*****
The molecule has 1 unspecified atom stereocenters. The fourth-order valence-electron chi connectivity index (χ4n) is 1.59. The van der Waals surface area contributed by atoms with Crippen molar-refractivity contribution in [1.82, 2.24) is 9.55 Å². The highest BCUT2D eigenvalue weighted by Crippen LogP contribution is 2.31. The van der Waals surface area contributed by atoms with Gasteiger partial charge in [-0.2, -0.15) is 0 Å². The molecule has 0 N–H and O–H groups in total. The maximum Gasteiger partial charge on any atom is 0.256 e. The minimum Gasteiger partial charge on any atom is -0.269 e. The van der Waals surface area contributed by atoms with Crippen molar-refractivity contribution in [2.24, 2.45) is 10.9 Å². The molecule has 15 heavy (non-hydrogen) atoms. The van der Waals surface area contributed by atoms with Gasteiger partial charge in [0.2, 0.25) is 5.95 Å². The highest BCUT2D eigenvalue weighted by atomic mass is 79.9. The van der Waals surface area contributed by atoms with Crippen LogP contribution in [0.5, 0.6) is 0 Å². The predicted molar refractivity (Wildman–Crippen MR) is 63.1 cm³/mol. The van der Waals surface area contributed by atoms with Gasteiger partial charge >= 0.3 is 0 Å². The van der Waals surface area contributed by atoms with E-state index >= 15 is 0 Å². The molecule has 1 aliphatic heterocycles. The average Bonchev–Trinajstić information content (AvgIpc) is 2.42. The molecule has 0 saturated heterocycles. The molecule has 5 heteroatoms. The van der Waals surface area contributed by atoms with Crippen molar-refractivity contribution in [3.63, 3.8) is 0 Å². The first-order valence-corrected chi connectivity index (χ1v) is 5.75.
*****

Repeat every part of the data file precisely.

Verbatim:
The molecule has 1 unspecified atom stereocenters. The fourth-order valence-electron chi connectivity index (χ4n) is 1.59. The van der Waals surface area contributed by atoms with Crippen molar-refractivity contribution in [1.82, 2.24) is 9.55 Å². The highest BCUT2D eigenvalue weighted by Crippen LogP contribution is 2.31. The van der Waals surface area contributed by atoms with Gasteiger partial charge in [-0.2, -0.15) is 0 Å². The molecule has 0 N–H and O–H groups in total. The maximum Gasteiger partial charge on any atom is 0.256 e. The minimum Gasteiger partial charge on any atom is -0.269 e. The van der Waals surface area contributed by atoms with Crippen molar-refractivity contribution in [2.24, 2.45) is 10.9 Å². The molecule has 15 heavy (non-hydrogen) atoms. The van der Waals surface area contributed by atoms with Gasteiger partial charge in [0.2, 0.25) is 5.95 Å². The highest BCUT2D eigenvalue weighted by atomic mass is 79.9. The van der Waals surface area contributed by atoms with Crippen LogP contribution in [0.5, 0.6) is 0 Å². The predicted molar refractivity (Wildman–Crippen MR) is 63.1 cm³/mol. The van der Waals surface area contributed by atoms with Gasteiger partial charge >= 0.3 is 0 Å². The van der Waals surface area contributed by atoms with E-state index >= 15 is 0 Å². The molecule has 1 aliphatic heterocycles. The average Bonchev–Trinajstić information content (AvgIpc) is 2.42. The molecule has 0 saturated heterocycles. The molecule has 5 heteroatoms. The van der Waals surface area contributed by atoms with Crippen molar-refractivity contribution in [3.63, 3.8) is 0 Å². The first-order valence-corrected chi connectivity index (χ1v) is 5.75.